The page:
instead of playing, as is often the case:
In 6/8 time, there exist an equally faulty method of executing the contra-tempo. This consists in uttering the first note of the contra-tempo as though it were a sixteenth note, instead of imparting the same value to both notes. The performer should execute thus:
and NOT as indicated in the following example:
In the execution of syncopated passages, there also prevails a radical defect, especially to be found among military bandsmen; it consists in uttering the SECOND half of the syncopated note.
A syncopated passage should be executed in pronouncing thus:
and NOT thus:
There is no reason why the MIDDLE of a syncope should be performed with greater force than the commencement of the same note. The great requisite consists in causing its starting point, so to speak, to be distinctly heard, and in sustaining the note throughout its entire value, without inflating it towards the middle.
The following illustration must be executed with mechanical equality, by pronouncing without pressing:
It must, moreover, be observed, that the first eighth note should be separated from the two sixteenth notes as though there were a sixteenth rest between them. For instance:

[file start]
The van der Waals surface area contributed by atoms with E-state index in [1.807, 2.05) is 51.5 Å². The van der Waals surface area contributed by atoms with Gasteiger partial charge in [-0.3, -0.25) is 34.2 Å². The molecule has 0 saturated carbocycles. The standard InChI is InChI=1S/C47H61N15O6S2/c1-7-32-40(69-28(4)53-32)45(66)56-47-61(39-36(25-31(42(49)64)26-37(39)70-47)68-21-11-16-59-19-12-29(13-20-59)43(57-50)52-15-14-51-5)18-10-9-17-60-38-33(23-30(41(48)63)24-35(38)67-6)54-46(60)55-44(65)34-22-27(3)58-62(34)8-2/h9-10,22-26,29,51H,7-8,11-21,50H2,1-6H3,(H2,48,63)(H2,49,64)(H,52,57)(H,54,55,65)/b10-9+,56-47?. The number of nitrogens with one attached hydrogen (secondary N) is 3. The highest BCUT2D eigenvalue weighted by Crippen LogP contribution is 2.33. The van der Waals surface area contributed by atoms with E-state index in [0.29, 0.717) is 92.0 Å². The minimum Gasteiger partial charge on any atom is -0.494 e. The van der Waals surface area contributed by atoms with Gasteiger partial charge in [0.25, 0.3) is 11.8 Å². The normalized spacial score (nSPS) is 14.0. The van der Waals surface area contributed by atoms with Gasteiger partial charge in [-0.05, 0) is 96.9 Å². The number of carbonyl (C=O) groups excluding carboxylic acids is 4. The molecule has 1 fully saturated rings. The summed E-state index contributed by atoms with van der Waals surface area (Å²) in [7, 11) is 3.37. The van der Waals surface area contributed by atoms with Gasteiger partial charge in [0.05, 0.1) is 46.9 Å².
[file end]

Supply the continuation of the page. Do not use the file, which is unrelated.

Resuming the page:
and NOT, as is but too often the case, by dragging the first note, and producing a bad coup de langue, viz:
The student will, later, learn to execute the same passages in coup de langue, but the tongue must, first of all, be trained lightly to express every species of rhythm, without having recourse to this kind of articulation.
Besides the faults of rhythm which have just been pointed out, there exist many other defects, almost all of which may be attributed to ill-directed ambition, doubtful taste, or a lamentable tendency to exaggeration. Many artists imagine that they are exhibiting intense feeling when they swell out notes by spasmodic fits and starts, or indulge in a TREMOLO produced by means of the neck, a practice which results in an “OU, OU, OU” of a most disagreeable nature.
The oscillation of sound (vibrato) is obtained on the cornet, as on the violin, by a slight movement of the right hand. The result is highly sensitive and effective; but care must be taken not to indulge in this practice too freely, as its too frequent employment becomes a serious defect.
The same observation will apply to a PORTAMENTO preceded by an appoggiatura. There are some artists who are unable to execute four consecutive notes without introducing one or two PORTAMENTI. This is a very reprehensible habit, which together with the abuse of the gruppetto, should be carefully avoided.
Before terminating this chapeter, wherein I have passed in review the most salient and striking defects engendered by a bad style, (duly pointing out, at the same time, the means of remedying the same), I pledge myself to return to the subject, whenever the occasion for so doing may present itself. Wrong habits are in general too deeply rooted in performers on brass instruments to yield to a single warning: they, therefore, require vigorous and perpetual correction.